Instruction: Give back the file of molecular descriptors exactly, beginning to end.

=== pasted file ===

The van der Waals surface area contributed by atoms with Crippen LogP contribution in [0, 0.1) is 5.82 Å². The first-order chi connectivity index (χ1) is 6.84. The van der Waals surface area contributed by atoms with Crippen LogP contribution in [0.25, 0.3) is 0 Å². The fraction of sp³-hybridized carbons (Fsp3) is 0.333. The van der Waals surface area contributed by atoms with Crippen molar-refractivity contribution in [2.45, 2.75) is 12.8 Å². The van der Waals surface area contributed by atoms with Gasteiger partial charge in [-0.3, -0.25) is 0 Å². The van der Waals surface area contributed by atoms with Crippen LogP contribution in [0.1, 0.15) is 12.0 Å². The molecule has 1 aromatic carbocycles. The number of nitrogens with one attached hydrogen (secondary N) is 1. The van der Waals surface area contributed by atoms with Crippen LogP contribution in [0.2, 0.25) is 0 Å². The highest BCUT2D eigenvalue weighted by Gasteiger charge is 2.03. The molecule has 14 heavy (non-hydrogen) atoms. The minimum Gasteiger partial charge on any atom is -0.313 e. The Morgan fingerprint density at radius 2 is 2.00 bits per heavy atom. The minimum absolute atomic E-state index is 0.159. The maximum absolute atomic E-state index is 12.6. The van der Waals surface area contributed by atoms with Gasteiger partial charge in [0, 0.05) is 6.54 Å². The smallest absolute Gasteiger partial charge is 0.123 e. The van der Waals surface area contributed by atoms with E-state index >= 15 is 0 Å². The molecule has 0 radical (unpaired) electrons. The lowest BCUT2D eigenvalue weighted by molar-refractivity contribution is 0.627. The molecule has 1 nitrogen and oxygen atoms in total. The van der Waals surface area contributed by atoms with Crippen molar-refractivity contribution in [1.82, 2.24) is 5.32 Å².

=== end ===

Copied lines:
The van der Waals surface area contributed by atoms with Crippen LogP contribution in [0, 0.1) is 5.82 Å². The first-order chi connectivity index (χ1) is 6.84. The van der Waals surface area contributed by atoms with Crippen LogP contribution in [0.25, 0.3) is 0 Å². The fraction of sp³-hybridized carbons (Fsp3) is 0.333. The van der Waals surface area contributed by atoms with Crippen molar-refractivity contribution in [2.45, 2.75) is 12.8 Å². The van der Waals surface area contributed by atoms with Gasteiger partial charge in [-0.3, -0.25) is 0 Å². The van der Waals surface area contributed by atoms with Crippen LogP contribution in [0.1, 0.15) is 12.0 Å². The molecule has 1 aromatic carbocycles. The number of nitrogens with one attached hydrogen (secondary N) is 1. The van der Waals surface area contributed by atoms with Crippen LogP contribution in [0.2, 0.25) is 0 Å². The highest BCUT2D eigenvalue weighted by Gasteiger charge is 2.03. The molecule has 14 heavy (non-hydrogen) atoms. The minimum Gasteiger partial charge on any atom is -0.313 e. The Morgan fingerprint density at radius 2 is 2.00 bits per heavy atom. The minimum absolute atomic E-state index is 0.159. The maximum absolute atomic E-state index is 12.6. The van der Waals surface area contributed by atoms with Gasteiger partial charge in [0, 0.05) is 6.54 Å². The smallest absolute Gasteiger partial charge is 0.123 e. The van der Waals surface area contributed by atoms with E-state index >= 15 is 0 Å². The molecule has 0 radical (unpaired) electrons. The lowest BCUT2D eigenvalue weighted by molar-refractivity contribution is 0.627. The molecule has 1 nitrogen and oxygen atoms in total. The van der Waals surface area contributed by atoms with Crippen molar-refractivity contribution in [1.82, 2.24) is 5.32 Å².